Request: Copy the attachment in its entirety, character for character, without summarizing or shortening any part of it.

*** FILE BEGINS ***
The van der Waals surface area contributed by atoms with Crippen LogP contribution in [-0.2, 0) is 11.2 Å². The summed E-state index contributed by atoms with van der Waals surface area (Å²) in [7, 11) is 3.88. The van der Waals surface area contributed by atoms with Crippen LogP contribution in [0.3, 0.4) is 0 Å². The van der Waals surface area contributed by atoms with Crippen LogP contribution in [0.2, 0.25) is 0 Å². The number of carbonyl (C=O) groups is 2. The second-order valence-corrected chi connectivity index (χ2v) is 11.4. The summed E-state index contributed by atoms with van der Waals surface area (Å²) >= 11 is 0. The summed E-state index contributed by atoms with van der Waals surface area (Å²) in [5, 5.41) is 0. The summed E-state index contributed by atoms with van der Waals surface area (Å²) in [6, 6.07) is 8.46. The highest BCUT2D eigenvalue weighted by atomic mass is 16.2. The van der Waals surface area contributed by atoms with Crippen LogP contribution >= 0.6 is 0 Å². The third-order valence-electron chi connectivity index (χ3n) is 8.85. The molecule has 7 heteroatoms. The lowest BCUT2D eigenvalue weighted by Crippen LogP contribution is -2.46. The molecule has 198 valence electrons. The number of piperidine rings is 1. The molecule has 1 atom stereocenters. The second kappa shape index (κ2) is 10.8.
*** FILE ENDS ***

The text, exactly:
The van der Waals surface area contributed by atoms with Crippen LogP contribution in [-0.2, 0) is 11.2 Å². The summed E-state index contributed by atoms with van der Waals surface area (Å²) in [7, 11) is 3.88. The van der Waals surface area contributed by atoms with Crippen LogP contribution in [0.3, 0.4) is 0 Å². The van der Waals surface area contributed by atoms with Crippen LogP contribution in [0.2, 0.25) is 0 Å². The number of carbonyl (C=O) groups is 2. The second-order valence-corrected chi connectivity index (χ2v) is 11.4. The summed E-state index contributed by atoms with van der Waals surface area (Å²) >= 11 is 0. The summed E-state index contributed by atoms with van der Waals surface area (Å²) in [5, 5.41) is 0. The summed E-state index contributed by atoms with van der Waals surface area (Å²) in [6, 6.07) is 8.46. The highest BCUT2D eigenvalue weighted by atomic mass is 16.2. The van der Waals surface area contributed by atoms with Crippen LogP contribution >= 0.6 is 0 Å². The third-order valence-electron chi connectivity index (χ3n) is 8.85. The molecule has 7 heteroatoms. The lowest BCUT2D eigenvalue weighted by Crippen LogP contribution is -2.46. The molecule has 198 valence electrons. The number of piperidine rings is 1. The molecule has 1 atom stereocenters. The second kappa shape index (κ2) is 10.8.